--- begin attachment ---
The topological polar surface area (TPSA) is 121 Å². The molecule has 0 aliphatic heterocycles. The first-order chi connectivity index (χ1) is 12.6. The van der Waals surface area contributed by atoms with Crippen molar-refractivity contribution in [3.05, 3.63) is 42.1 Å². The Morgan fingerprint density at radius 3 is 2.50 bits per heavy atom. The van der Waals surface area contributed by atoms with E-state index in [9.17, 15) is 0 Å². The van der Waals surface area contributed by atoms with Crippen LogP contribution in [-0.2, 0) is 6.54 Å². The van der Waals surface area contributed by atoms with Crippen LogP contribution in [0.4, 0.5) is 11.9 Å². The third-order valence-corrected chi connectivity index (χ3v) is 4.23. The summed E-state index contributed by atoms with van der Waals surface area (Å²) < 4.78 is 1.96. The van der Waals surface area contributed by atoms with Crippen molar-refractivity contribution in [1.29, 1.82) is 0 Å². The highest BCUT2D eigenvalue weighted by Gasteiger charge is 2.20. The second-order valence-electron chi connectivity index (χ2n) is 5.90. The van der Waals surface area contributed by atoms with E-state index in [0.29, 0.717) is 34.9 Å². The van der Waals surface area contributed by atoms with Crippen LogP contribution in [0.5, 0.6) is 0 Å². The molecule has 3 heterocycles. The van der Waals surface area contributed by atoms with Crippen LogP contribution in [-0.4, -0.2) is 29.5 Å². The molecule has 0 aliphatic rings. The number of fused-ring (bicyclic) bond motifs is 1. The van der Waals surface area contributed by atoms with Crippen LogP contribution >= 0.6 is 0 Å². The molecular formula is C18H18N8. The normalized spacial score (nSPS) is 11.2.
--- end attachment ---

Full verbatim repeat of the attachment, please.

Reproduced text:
The topological polar surface area (TPSA) is 121 Å². The molecule has 0 aliphatic heterocycles. The first-order chi connectivity index (χ1) is 12.6. The van der Waals surface area contributed by atoms with Crippen molar-refractivity contribution in [3.05, 3.63) is 42.1 Å². The Morgan fingerprint density at radius 3 is 2.50 bits per heavy atom. The van der Waals surface area contributed by atoms with E-state index in [9.17, 15) is 0 Å². The van der Waals surface area contributed by atoms with Crippen LogP contribution in [-0.2, 0) is 6.54 Å². The van der Waals surface area contributed by atoms with Crippen LogP contribution in [0.4, 0.5) is 11.9 Å². The third-order valence-corrected chi connectivity index (χ3v) is 4.23. The summed E-state index contributed by atoms with van der Waals surface area (Å²) < 4.78 is 1.96. The van der Waals surface area contributed by atoms with Crippen molar-refractivity contribution in [1.29, 1.82) is 0 Å². The highest BCUT2D eigenvalue weighted by Gasteiger charge is 2.20. The second-order valence-electron chi connectivity index (χ2n) is 5.90. The van der Waals surface area contributed by atoms with E-state index in [0.29, 0.717) is 34.9 Å². The van der Waals surface area contributed by atoms with Crippen LogP contribution in [0.5, 0.6) is 0 Å². The molecule has 3 heterocycles. The van der Waals surface area contributed by atoms with Crippen LogP contribution in [-0.4, -0.2) is 29.5 Å². The molecule has 0 aliphatic rings. The number of fused-ring (bicyclic) bond motifs is 1. The van der Waals surface area contributed by atoms with Crippen LogP contribution >= 0.6 is 0 Å². The molecular formula is C18H18N8. The normalized spacial score (nSPS) is 11.2.